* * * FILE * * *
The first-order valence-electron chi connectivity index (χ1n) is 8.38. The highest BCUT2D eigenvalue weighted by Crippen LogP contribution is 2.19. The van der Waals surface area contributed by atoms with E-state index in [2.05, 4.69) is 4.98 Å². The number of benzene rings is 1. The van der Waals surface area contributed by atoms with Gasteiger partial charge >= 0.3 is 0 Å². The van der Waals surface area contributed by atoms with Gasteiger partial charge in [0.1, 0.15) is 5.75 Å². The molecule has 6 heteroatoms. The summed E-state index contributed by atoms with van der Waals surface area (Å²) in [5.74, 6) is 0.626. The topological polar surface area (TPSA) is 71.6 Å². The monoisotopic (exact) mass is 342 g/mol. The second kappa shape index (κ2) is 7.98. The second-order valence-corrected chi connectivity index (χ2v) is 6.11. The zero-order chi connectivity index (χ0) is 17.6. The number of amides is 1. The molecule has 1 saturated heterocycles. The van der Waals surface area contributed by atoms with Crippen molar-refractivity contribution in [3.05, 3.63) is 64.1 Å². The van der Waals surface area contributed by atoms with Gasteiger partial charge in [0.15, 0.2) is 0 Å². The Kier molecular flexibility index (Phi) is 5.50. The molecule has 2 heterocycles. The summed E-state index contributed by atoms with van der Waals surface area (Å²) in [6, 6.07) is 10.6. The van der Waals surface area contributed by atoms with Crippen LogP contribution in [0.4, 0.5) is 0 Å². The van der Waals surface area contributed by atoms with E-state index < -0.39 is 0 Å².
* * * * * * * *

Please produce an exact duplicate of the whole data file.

The first-order valence-electron chi connectivity index (χ1n) is 8.38. The highest BCUT2D eigenvalue weighted by Crippen LogP contribution is 2.19. The van der Waals surface area contributed by atoms with E-state index in [2.05, 4.69) is 4.98 Å². The number of benzene rings is 1. The van der Waals surface area contributed by atoms with Gasteiger partial charge >= 0.3 is 0 Å². The van der Waals surface area contributed by atoms with Gasteiger partial charge in [0.1, 0.15) is 5.75 Å². The molecule has 6 heteroatoms. The summed E-state index contributed by atoms with van der Waals surface area (Å²) in [5.74, 6) is 0.626. The topological polar surface area (TPSA) is 71.6 Å². The monoisotopic (exact) mass is 342 g/mol. The second kappa shape index (κ2) is 7.98. The second-order valence-corrected chi connectivity index (χ2v) is 6.11. The zero-order chi connectivity index (χ0) is 17.6. The number of amides is 1. The molecule has 1 saturated heterocycles. The van der Waals surface area contributed by atoms with Crippen molar-refractivity contribution in [3.05, 3.63) is 64.1 Å². The van der Waals surface area contributed by atoms with Gasteiger partial charge in [0.15, 0.2) is 0 Å². The Kier molecular flexibility index (Phi) is 5.50. The molecule has 2 heterocycles. The summed E-state index contributed by atoms with van der Waals surface area (Å²) in [6, 6.07) is 10.6. The van der Waals surface area contributed by atoms with Crippen LogP contribution in [0.4, 0.5) is 0 Å². The van der Waals surface area contributed by atoms with E-state index < -0.39 is 0 Å².